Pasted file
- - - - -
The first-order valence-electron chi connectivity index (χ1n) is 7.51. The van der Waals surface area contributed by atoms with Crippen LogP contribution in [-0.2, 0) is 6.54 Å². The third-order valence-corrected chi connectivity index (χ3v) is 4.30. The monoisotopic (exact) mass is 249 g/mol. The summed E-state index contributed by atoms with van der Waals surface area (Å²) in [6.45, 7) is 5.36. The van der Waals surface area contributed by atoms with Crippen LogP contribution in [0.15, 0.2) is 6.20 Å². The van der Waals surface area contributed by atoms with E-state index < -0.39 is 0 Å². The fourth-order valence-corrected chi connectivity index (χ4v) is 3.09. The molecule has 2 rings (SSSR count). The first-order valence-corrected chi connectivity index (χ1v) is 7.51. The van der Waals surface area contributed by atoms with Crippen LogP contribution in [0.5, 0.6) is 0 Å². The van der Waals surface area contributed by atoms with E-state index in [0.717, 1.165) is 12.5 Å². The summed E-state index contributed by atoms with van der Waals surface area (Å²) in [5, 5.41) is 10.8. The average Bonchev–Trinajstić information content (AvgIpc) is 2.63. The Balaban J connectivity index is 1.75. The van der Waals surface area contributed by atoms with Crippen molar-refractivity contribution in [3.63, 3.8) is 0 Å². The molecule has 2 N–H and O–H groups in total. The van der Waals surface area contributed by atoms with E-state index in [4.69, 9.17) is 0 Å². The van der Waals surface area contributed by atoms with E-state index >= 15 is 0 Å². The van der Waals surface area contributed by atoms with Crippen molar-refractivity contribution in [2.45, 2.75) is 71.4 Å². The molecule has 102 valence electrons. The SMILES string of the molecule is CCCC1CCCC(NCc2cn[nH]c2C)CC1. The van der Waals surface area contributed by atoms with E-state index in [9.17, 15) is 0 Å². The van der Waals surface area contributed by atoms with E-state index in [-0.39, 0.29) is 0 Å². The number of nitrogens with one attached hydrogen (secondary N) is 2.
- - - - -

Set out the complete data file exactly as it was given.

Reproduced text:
The first-order valence-electron chi connectivity index (χ1n) is 7.51. The van der Waals surface area contributed by atoms with Crippen LogP contribution in [-0.2, 0) is 6.54 Å². The third-order valence-corrected chi connectivity index (χ3v) is 4.30. The monoisotopic (exact) mass is 249 g/mol. The summed E-state index contributed by atoms with van der Waals surface area (Å²) in [6.45, 7) is 5.36. The van der Waals surface area contributed by atoms with Crippen LogP contribution in [0.15, 0.2) is 6.20 Å². The van der Waals surface area contributed by atoms with E-state index < -0.39 is 0 Å². The fourth-order valence-corrected chi connectivity index (χ4v) is 3.09. The molecule has 2 rings (SSSR count). The first-order valence-corrected chi connectivity index (χ1v) is 7.51. The van der Waals surface area contributed by atoms with Crippen LogP contribution in [0.5, 0.6) is 0 Å². The van der Waals surface area contributed by atoms with E-state index in [0.717, 1.165) is 12.5 Å². The summed E-state index contributed by atoms with van der Waals surface area (Å²) in [5, 5.41) is 10.8. The average Bonchev–Trinajstić information content (AvgIpc) is 2.63. The Balaban J connectivity index is 1.75. The van der Waals surface area contributed by atoms with Crippen molar-refractivity contribution in [3.63, 3.8) is 0 Å². The molecule has 2 N–H and O–H groups in total. The van der Waals surface area contributed by atoms with E-state index in [4.69, 9.17) is 0 Å². The van der Waals surface area contributed by atoms with E-state index >= 15 is 0 Å². The van der Waals surface area contributed by atoms with Crippen molar-refractivity contribution in [2.45, 2.75) is 71.4 Å². The molecule has 102 valence electrons. The SMILES string of the molecule is CCCC1CCCC(NCc2cn[nH]c2C)CC1. The van der Waals surface area contributed by atoms with E-state index in [9.17, 15) is 0 Å². The van der Waals surface area contributed by atoms with E-state index in [-0.39, 0.29) is 0 Å². The number of nitrogens with one attached hydrogen (secondary N) is 2.